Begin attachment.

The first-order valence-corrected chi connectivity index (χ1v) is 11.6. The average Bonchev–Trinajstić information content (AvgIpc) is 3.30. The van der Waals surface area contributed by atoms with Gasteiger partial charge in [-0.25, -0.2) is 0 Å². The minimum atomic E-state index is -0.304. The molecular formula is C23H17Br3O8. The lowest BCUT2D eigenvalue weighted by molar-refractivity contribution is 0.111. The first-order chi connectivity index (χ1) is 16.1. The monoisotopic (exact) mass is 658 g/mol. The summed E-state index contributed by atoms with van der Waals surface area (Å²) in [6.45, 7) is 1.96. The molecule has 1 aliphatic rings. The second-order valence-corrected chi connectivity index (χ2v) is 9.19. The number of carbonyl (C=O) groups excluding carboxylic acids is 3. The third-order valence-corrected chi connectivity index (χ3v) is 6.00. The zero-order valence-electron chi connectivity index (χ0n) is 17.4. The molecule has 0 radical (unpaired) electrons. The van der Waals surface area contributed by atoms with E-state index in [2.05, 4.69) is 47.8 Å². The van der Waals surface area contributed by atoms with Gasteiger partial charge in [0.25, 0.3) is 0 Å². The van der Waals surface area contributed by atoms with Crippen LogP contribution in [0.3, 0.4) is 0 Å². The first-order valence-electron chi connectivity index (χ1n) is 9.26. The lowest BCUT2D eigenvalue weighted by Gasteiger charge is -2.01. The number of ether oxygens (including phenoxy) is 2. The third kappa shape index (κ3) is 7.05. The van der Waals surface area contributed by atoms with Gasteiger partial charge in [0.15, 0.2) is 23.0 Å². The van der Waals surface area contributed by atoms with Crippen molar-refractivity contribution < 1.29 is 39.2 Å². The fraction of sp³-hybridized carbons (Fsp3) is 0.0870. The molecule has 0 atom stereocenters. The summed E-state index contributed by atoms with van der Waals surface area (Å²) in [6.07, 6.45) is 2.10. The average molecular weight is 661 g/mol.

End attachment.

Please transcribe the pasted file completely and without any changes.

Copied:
The first-order valence-corrected chi connectivity index (χ1v) is 11.6. The average Bonchev–Trinajstić information content (AvgIpc) is 3.30. The van der Waals surface area contributed by atoms with Gasteiger partial charge in [-0.25, -0.2) is 0 Å². The minimum atomic E-state index is -0.304. The molecular formula is C23H17Br3O8. The lowest BCUT2D eigenvalue weighted by molar-refractivity contribution is 0.111. The first-order chi connectivity index (χ1) is 16.1. The monoisotopic (exact) mass is 658 g/mol. The summed E-state index contributed by atoms with van der Waals surface area (Å²) in [6.45, 7) is 1.96. The molecule has 1 aliphatic rings. The second-order valence-corrected chi connectivity index (χ2v) is 9.19. The number of carbonyl (C=O) groups excluding carboxylic acids is 3. The third-order valence-corrected chi connectivity index (χ3v) is 6.00. The zero-order valence-electron chi connectivity index (χ0n) is 17.4. The molecule has 0 radical (unpaired) electrons. The van der Waals surface area contributed by atoms with E-state index in [2.05, 4.69) is 47.8 Å². The van der Waals surface area contributed by atoms with Gasteiger partial charge in [0.25, 0.3) is 0 Å². The van der Waals surface area contributed by atoms with Crippen LogP contribution in [0.3, 0.4) is 0 Å². The first-order valence-electron chi connectivity index (χ1n) is 9.26. The lowest BCUT2D eigenvalue weighted by Gasteiger charge is -2.01. The number of ether oxygens (including phenoxy) is 2. The third kappa shape index (κ3) is 7.05. The van der Waals surface area contributed by atoms with Gasteiger partial charge in [0.15, 0.2) is 23.0 Å². The van der Waals surface area contributed by atoms with Crippen molar-refractivity contribution < 1.29 is 39.2 Å². The fraction of sp³-hybridized carbons (Fsp3) is 0.0870. The molecule has 0 atom stereocenters. The summed E-state index contributed by atoms with van der Waals surface area (Å²) in [6.07, 6.45) is 2.10. The average molecular weight is 661 g/mol.